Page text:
That’s just a sample of the dozens of MIT Media Lab “member companies.” Not all of them are as bad as the ones above. But few are above reproach. Check them out yourself at media.mit.edu/posts/member-companies/. And consider what kind of university would allow one of its major initiatives to run for decades with such little regard for social responsibility.
Full disclosure: Jason Pramas has interacted with Ethan Zuckerman professionally from time to time.
Apparent Horizon—recipient of 2018 and 2019 Association of Alternative Newsmedia Political Column Awards—is syndicated by the Boston Institute for Nonprofit Journalism. Jason Pramas is BINJ’s executive director, and executive editor and associate publisher of DigBoston. Copyright 2019 Jason Pramas. Licensed for use by the Boston Institute for Nonprofit Journalism and media outlets in its network.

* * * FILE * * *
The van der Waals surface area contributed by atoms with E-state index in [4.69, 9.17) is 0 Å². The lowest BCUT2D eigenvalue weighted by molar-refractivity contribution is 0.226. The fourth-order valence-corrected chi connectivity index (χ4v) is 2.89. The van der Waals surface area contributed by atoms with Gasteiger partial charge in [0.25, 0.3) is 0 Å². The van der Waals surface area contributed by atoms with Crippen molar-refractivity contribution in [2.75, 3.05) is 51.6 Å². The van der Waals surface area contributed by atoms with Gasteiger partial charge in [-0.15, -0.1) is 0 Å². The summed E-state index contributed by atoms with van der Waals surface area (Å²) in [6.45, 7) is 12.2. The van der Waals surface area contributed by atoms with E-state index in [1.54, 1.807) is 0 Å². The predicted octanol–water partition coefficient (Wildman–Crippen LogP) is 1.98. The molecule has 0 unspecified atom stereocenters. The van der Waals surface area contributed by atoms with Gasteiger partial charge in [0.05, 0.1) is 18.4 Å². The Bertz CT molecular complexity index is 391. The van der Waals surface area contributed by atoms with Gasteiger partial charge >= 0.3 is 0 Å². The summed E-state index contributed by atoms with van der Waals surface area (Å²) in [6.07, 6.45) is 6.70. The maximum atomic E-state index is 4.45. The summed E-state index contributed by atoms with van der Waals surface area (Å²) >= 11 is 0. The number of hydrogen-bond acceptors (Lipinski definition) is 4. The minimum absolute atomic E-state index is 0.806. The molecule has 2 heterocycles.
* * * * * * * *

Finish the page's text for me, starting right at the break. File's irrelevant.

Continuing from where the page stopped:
Last month, during the fearsome heat wave that saw Boston temperatures soar to 98 degrees Fahrenheit for two days in a row, 400 chickens died in New Hampshire.
According to the Boston Globe, they succumbed to “heatstroke at Vernon Family Farm in Newfields, N.H., around 5 p.m. Saturday when the temperature peaked and the farm could not save them…” The article went on to explain that temperatures got up to 90 degrees in Newfields that day. But chickens cannot take heat over 106 degrees. And, despite the best efforts of the farm staff to keep them cool, the birds expired.